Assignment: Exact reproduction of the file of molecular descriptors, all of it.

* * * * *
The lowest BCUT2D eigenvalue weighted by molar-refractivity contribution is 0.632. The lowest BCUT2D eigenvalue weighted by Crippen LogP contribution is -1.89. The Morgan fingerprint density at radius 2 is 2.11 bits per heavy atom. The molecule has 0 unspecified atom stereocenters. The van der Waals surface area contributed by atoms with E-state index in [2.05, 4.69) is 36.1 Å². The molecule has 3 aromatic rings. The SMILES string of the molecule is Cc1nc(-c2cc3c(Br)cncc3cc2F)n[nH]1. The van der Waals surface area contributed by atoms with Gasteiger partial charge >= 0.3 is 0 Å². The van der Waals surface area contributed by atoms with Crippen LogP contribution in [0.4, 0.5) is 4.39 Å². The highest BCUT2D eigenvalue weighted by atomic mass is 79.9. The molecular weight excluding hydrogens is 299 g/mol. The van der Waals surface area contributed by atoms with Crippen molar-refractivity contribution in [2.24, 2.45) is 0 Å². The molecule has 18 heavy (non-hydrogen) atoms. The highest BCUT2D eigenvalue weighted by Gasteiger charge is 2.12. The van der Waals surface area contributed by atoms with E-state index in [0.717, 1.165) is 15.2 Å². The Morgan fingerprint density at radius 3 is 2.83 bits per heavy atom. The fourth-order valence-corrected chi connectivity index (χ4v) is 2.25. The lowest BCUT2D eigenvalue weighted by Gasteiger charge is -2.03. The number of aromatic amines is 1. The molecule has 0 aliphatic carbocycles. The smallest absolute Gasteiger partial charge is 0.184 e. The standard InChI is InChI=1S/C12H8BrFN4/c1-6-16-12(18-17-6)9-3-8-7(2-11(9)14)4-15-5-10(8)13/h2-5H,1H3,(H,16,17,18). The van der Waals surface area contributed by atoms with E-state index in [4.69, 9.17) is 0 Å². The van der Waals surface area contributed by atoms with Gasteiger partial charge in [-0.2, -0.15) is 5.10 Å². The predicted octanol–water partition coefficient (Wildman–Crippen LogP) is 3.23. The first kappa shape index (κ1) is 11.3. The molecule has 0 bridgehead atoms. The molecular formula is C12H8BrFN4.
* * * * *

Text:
The lowest BCUT2D eigenvalue weighted by molar-refractivity contribution is 0.632. The lowest BCUT2D eigenvalue weighted by Crippen LogP contribution is -1.89. The Morgan fingerprint density at radius 2 is 2.11 bits per heavy atom. The molecule has 0 unspecified atom stereocenters. The van der Waals surface area contributed by atoms with E-state index in [2.05, 4.69) is 36.1 Å². The molecule has 3 aromatic rings. The SMILES string of the molecule is Cc1nc(-c2cc3c(Br)cncc3cc2F)n[nH]1. The van der Waals surface area contributed by atoms with Gasteiger partial charge >= 0.3 is 0 Å². The van der Waals surface area contributed by atoms with Crippen LogP contribution in [0.4, 0.5) is 4.39 Å². The highest BCUT2D eigenvalue weighted by atomic mass is 79.9. The molecular weight excluding hydrogens is 299 g/mol. The van der Waals surface area contributed by atoms with Crippen molar-refractivity contribution in [2.24, 2.45) is 0 Å². The molecule has 18 heavy (non-hydrogen) atoms. The highest BCUT2D eigenvalue weighted by Gasteiger charge is 2.12. The van der Waals surface area contributed by atoms with E-state index in [0.717, 1.165) is 15.2 Å². The Morgan fingerprint density at radius 3 is 2.83 bits per heavy atom. The fourth-order valence-corrected chi connectivity index (χ4v) is 2.25. The lowest BCUT2D eigenvalue weighted by Gasteiger charge is -2.03. The number of aromatic amines is 1. The molecule has 0 aliphatic carbocycles. The smallest absolute Gasteiger partial charge is 0.184 e. The standard InChI is InChI=1S/C12H8BrFN4/c1-6-16-12(18-17-6)9-3-8-7(2-11(9)14)4-15-5-10(8)13/h2-5H,1H3,(H,16,17,18). The van der Waals surface area contributed by atoms with E-state index in [4.69, 9.17) is 0 Å². The van der Waals surface area contributed by atoms with Gasteiger partial charge in [-0.2, -0.15) is 5.10 Å². The predicted octanol–water partition coefficient (Wildman–Crippen LogP) is 3.23. The first kappa shape index (κ1) is 11.3. The molecule has 0 bridgehead atoms. The molecular formula is C12H8BrFN4.